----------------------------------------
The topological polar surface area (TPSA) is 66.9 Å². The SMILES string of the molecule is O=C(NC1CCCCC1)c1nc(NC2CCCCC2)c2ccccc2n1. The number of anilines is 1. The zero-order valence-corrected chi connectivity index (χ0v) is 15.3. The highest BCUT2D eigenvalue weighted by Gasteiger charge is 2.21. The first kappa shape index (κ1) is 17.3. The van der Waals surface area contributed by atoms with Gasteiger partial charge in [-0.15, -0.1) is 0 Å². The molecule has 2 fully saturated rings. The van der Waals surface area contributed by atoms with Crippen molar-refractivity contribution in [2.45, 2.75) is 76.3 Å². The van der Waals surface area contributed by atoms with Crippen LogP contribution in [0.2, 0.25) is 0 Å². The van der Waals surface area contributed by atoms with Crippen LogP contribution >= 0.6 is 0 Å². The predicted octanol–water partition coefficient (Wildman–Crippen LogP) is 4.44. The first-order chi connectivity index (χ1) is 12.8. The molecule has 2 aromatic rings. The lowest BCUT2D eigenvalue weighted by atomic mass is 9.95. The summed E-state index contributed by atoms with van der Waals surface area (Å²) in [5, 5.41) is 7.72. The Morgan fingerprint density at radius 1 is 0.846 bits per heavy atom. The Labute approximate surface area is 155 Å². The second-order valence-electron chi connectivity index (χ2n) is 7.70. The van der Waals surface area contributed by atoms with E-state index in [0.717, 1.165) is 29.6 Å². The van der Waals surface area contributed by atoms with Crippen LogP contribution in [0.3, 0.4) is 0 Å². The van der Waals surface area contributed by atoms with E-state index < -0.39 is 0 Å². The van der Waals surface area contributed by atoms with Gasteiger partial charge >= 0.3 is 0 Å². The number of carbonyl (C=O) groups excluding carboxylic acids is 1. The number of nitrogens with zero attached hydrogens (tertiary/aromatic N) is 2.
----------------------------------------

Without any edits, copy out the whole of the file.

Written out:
The topological polar surface area (TPSA) is 66.9 Å². The SMILES string of the molecule is O=C(NC1CCCCC1)c1nc(NC2CCCCC2)c2ccccc2n1. The number of anilines is 1. The zero-order valence-corrected chi connectivity index (χ0v) is 15.3. The highest BCUT2D eigenvalue weighted by Gasteiger charge is 2.21. The first kappa shape index (κ1) is 17.3. The van der Waals surface area contributed by atoms with Gasteiger partial charge in [-0.15, -0.1) is 0 Å². The molecule has 2 fully saturated rings. The van der Waals surface area contributed by atoms with Crippen molar-refractivity contribution in [2.45, 2.75) is 76.3 Å². The van der Waals surface area contributed by atoms with Crippen LogP contribution in [0.2, 0.25) is 0 Å². The van der Waals surface area contributed by atoms with Crippen LogP contribution >= 0.6 is 0 Å². The predicted octanol–water partition coefficient (Wildman–Crippen LogP) is 4.44. The first-order chi connectivity index (χ1) is 12.8. The molecule has 2 aromatic rings. The lowest BCUT2D eigenvalue weighted by atomic mass is 9.95. The summed E-state index contributed by atoms with van der Waals surface area (Å²) in [5, 5.41) is 7.72. The Morgan fingerprint density at radius 1 is 0.846 bits per heavy atom. The Labute approximate surface area is 155 Å². The second-order valence-electron chi connectivity index (χ2n) is 7.70. The van der Waals surface area contributed by atoms with E-state index in [0.717, 1.165) is 29.6 Å². The van der Waals surface area contributed by atoms with Crippen LogP contribution in [0.3, 0.4) is 0 Å². The van der Waals surface area contributed by atoms with E-state index < -0.39 is 0 Å². The van der Waals surface area contributed by atoms with Gasteiger partial charge >= 0.3 is 0 Å². The number of carbonyl (C=O) groups excluding carboxylic acids is 1. The number of nitrogens with zero attached hydrogens (tertiary/aromatic N) is 2.